Review + Setlist: Merle Haggard and Kris Kristofferson at the Fabulous Fox Theatre, Wednesday, March 9



At 9:30 p.m. or so on Wednesday evening at the Fabulous Fox, the band was playing the crowd out with an instrumental reprise of "Okie From Muskogee." The house lights came up, the singers had gone and the stagehands were making their move. There would be no encore for Merle Haggard and Kris Kristofferson.

They'd already received a few standing o's.

The pairing of the two weathered and leathery icons, backed by Haggard's imperishable band the Strangers (featuring Haggard's son Benjamin on hot lead guitar), was a study in contrasts, black attire for all not withstanding. Merle still wears his own kind of hat - a floppy black fedora tonight - and his own kind of shades, and Kris, at age 72 (one year less than the Hag), still wears his sex appeal and laureate's charm with a steely squint, a rakish smile and a thick silver mane. "You all are part of this dream I'm having," he said towards the end. "I can't believe I'm up on stage with Merle Haggard."

That modesty wasn't for show. Kristofferson knows that as a singer, musician and recording artist, he's not in Haggard's league. No one is. As a songwriter, of course, he knows he can more than hold his own. He opened the night alone on stage, with just his Gibson acoustic guitar and a harmonica rack, singing "Shipwrecked in the '80s" and dedicating it to the veterans of the Iraq and Afghanistan wars. His voice was a raging mudslide of phlegm and emotion, the kind of emotion that belongs only to the soul who wrote the great song after song he'd sing this evening.

Kristofferson introduced Haggard as the "Greatest American singer-songwriter," comparing him, properly, to Hank Williams and Woody Guthrie, and then the full lineup of the Strangers - piano, bass, drums, fiddle, electric guitar, and dobro, played by senior Stranger Norman Hamlet - and its leader took the stage, lighting into "Silver Wings," Haggard's longtime starter. Merle's own voice bears the scars of time, but beautifully, still so supple and effortless, only tempered on the high notes and ravaged wonderfully on the low growl he gave the words "roaring out of sight." Kristofferson strummed along, as he would all night, smiled, and let out an audible, "Whoah!" as the grand opener came to an end.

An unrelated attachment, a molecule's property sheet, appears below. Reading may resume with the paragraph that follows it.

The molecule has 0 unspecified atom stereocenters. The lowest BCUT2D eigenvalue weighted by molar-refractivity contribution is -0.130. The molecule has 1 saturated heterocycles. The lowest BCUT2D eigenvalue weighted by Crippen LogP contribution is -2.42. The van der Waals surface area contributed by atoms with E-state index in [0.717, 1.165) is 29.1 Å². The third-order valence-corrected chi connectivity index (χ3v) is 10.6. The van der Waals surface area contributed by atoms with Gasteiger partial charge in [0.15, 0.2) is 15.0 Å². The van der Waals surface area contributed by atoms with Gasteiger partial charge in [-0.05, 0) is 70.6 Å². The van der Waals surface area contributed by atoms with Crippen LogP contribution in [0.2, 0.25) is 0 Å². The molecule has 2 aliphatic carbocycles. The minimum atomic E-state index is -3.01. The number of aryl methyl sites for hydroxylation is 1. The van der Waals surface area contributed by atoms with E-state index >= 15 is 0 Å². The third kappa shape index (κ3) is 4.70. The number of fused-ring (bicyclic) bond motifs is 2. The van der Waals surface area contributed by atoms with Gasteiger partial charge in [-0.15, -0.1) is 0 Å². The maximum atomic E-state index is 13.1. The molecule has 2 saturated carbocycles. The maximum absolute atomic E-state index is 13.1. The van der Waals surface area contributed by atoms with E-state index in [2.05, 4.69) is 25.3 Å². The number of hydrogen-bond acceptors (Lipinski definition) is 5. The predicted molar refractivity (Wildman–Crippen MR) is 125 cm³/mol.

The two swapped songs all night, with the selection naturally favoring Merle. It's his band and his show, ultimately, and even if he'd sung every number in the night's 23-song set, the surface of his individual American songbook would still only be grazed. Merle focused on the hits, throwing only a few curveballs - the gorgeous "Back to Earth" and the newish "I Am What I Am" - and let his guitar playing, still so fast and expressive, do most of the talking. When a spike of feedback jolted him at the start of "It's Been a Great Afternoon," he stopped and chided the soundman, and then adlibbed a story about "writing these songs at sea level in the summer, when I was in my 20s" and joked about how strange it was to sing them in his 40s.

But while both men are performing past their primes, the fact doesn't matter and it isn't nostalgic. Some music, some songs, simply are timeless. Even the silly sing-along "Okie From Muskogee" became a commentary on the ongoing stupidity of drug policy. "My wife has a license to grow," Merle said. "That means I'm married to a marijuana farmer. Contact high is a beautiful thing." Other memorable moments included Kristofferson singing the shit out of three of his best songs: "Help Me Make It Through the Night," "Sunday Morning Coming Down" and "Loving Her Was Easier." And Haggard's coupling of "Working Man's Blues" and "They're Tearing the Labor Camps Down" served to remind the opulent hall that the best working-class anthems are defined by well-built rhythms and melodies. The night's only miscue was Haggard's rendition of Kristofferson's masochistic gospel hymn "Why Me," a song that may appeal to the fundamentalist wing of the country audience but which betrays what the songwriter has always stood for: free will and humane wisdom.

The night closed, as you might have guessed, with a reprise of a song Kristofferson sang with the Highwaymen and which Haggard turned into a hit with Willie Nelson. Trading off the verses of "Pancho and Lefty," the two friends stepped lightly into the song's dualistic roles -- the legend and the lonely, the leader and the survivor, the poet and the player, the hunter and the haunted - and for a moment it wasn't clear which was which. They both sounded like they could go on singing forever.


Shipwrecked in the '80s (Kris)
Silver Wings (Merle)
Going Where the Lonely Go (Merle)
The Bottle Let Me Down (Merle)
Me and Bobby McGee (Kris)
Just the Other Side of Nowhere (Kris)
Mama Tried (Merle)
Back to Earth (Merle)
Are the Good Times Really Over (I Wish a Buck Was Still Silver) (Merle)
The Pilgrim: Chapter 33 (Kris)
It's Been a Great Afternoon (Merle)
Big City (Merle)
Help Me Make It Through the Night (Kris)
Working Man's Blues (Merle)
They're Tearing the Labor Camps Down (Merle)
Loving Her Was Easier (Kris)
I Think I'll Just Sit Here and Drink (Merle)
Momma's Prayers (Merle)
Okie From Muskogee (Merle)
Sunday Morning Coming Down (Kris)
I Am What I Am (Merle)
Why Me (Merle, written by Kris)
Pancho and Lefty (Merle and Kris, written by Townes Van Zandt)

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